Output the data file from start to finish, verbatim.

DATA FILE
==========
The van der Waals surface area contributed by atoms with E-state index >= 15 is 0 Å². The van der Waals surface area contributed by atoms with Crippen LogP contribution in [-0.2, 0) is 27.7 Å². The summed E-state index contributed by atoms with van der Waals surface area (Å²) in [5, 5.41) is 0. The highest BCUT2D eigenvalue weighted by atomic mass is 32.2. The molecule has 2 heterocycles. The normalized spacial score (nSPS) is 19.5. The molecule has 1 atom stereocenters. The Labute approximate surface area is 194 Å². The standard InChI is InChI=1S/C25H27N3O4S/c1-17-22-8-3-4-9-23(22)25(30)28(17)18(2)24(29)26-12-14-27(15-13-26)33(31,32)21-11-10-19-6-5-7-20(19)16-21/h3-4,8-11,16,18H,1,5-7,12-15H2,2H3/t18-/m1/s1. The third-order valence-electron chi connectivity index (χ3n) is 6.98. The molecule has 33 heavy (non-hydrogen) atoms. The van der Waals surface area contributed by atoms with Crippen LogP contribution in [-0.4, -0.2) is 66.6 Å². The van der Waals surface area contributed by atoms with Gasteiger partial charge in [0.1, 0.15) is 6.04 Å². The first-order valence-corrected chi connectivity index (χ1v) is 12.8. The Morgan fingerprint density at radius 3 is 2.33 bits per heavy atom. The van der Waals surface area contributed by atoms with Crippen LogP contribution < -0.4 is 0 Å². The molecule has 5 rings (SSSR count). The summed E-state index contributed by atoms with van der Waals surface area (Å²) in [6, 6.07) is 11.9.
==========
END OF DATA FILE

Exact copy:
The van der Waals surface area contributed by atoms with E-state index >= 15 is 0 Å². The van der Waals surface area contributed by atoms with Crippen LogP contribution in [-0.2, 0) is 27.7 Å². The summed E-state index contributed by atoms with van der Waals surface area (Å²) in [5, 5.41) is 0. The highest BCUT2D eigenvalue weighted by atomic mass is 32.2. The molecule has 2 heterocycles. The normalized spacial score (nSPS) is 19.5. The molecule has 1 atom stereocenters. The Labute approximate surface area is 194 Å². The standard InChI is InChI=1S/C25H27N3O4S/c1-17-22-8-3-4-9-23(22)25(30)28(17)18(2)24(29)26-12-14-27(15-13-26)33(31,32)21-11-10-19-6-5-7-20(19)16-21/h3-4,8-11,16,18H,1,5-7,12-15H2,2H3/t18-/m1/s1. The third-order valence-electron chi connectivity index (χ3n) is 6.98. The molecule has 33 heavy (non-hydrogen) atoms. The van der Waals surface area contributed by atoms with Crippen LogP contribution in [-0.4, -0.2) is 66.6 Å². The van der Waals surface area contributed by atoms with Gasteiger partial charge in [0.1, 0.15) is 6.04 Å². The first-order valence-corrected chi connectivity index (χ1v) is 12.8. The Morgan fingerprint density at radius 3 is 2.33 bits per heavy atom. The van der Waals surface area contributed by atoms with Crippen LogP contribution < -0.4 is 0 Å². The molecule has 5 rings (SSSR count). The summed E-state index contributed by atoms with van der Waals surface area (Å²) in [6, 6.07) is 11.9.